A recent flurry of media coverage has shone a spotlight on the decline in opioid overdose deaths in Dayton, Ohio, a city that has been at the epicenter of the crisis. In an article for Next City, Mona Mangat, national director of LISC's Safety & Justice programs, and Matthew Perkins, a senior program officer and criminologist, parse the crucial ways a DOJ grant and technical assistance from LISC helped the community of East Dayton tackle opioid-driven crime and disorder—a local approach hundreds of communities can learn from.
Denise Scott, executive VP for programs at LISC, has been named chair of the Federal Reserve Bank of New York board of directors. Scott has served as the board’s deputy chair for the past year, and was a director prior to that. She brings 30-plus years’ experience in community development to help guide the Fed’s policy decisions and to act as a bridge between the organization and the private sector. Congratulations, Denise!Continue to Article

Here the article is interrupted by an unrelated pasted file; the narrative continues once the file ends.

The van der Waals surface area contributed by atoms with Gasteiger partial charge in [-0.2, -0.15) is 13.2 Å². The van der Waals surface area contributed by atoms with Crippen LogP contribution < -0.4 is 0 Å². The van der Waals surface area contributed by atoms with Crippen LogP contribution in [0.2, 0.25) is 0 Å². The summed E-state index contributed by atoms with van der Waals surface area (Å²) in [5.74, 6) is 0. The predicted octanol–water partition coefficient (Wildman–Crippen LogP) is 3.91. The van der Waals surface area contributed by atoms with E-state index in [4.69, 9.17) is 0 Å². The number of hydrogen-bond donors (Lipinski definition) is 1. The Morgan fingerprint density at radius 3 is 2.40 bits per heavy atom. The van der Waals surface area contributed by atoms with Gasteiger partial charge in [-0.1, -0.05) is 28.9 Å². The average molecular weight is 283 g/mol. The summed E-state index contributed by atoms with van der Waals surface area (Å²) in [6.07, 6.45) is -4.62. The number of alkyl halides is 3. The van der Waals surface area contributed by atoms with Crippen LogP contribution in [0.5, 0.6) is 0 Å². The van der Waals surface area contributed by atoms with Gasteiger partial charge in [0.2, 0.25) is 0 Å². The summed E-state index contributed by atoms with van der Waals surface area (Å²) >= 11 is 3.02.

U.S. News & World Report interviewed San Francisco Fed’s director of community development, David Erickson, about how investments in neighborhoods improve community health. A longtime LISC partner, Erickson described our teamwork with the healthcare sector as a frontline approach to viewing neighborhoods as patients, and helping boost health outcomes through holistic development and revitalization.
In an article for Shelterforce, LISC DC’s Adam Kent and Erik Martinez Resly, co-director of The Sanctuaries arts organization, offer a nuanced assessment of the challenges and tremendous payoff of linking artists, community developers and residents to invigorate neighborhoods. “At their roots, both the arts and community development amplify a people’s voice,” write the authors. But clear communication and a willingness to embrace the perspectives of other stakeholders is key to building successful collaborations.
An article in The Atlantic's Renewal Project gives props to LISC Houston's Amanda Timm and the women leaders of four other local groups partnered to repair hundreds of hurricane-ravaged homes in the ongoing wake of Harvey. Together, the collaborative is deploying a $17 million grant to make 480 houses livable again.